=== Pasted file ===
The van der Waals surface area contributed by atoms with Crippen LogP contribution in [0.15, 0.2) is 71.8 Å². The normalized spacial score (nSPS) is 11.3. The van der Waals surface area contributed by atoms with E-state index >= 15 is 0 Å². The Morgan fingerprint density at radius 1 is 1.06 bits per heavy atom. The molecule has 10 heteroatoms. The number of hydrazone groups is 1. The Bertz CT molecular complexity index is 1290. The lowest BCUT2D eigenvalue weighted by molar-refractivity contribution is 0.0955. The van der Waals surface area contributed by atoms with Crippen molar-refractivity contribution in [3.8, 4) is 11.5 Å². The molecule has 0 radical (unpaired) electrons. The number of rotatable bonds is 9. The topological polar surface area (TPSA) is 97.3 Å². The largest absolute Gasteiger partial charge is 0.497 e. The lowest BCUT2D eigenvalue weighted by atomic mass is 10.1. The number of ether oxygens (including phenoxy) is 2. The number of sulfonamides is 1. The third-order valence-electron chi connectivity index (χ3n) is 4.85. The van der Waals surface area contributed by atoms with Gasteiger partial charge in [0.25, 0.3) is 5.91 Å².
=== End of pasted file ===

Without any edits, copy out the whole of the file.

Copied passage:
The van der Waals surface area contributed by atoms with Crippen LogP contribution in [0.15, 0.2) is 71.8 Å². The normalized spacial score (nSPS) is 11.3. The van der Waals surface area contributed by atoms with E-state index >= 15 is 0 Å². The Morgan fingerprint density at radius 1 is 1.06 bits per heavy atom. The molecule has 10 heteroatoms. The number of hydrazone groups is 1. The Bertz CT molecular complexity index is 1290. The lowest BCUT2D eigenvalue weighted by molar-refractivity contribution is 0.0955. The van der Waals surface area contributed by atoms with Crippen molar-refractivity contribution in [3.8, 4) is 11.5 Å². The molecule has 0 radical (unpaired) electrons. The number of rotatable bonds is 9. The topological polar surface area (TPSA) is 97.3 Å². The largest absolute Gasteiger partial charge is 0.497 e. The lowest BCUT2D eigenvalue weighted by atomic mass is 10.1. The number of ether oxygens (including phenoxy) is 2. The number of sulfonamides is 1. The third-order valence-electron chi connectivity index (χ3n) is 4.85. The van der Waals surface area contributed by atoms with Gasteiger partial charge in [0.25, 0.3) is 5.91 Å².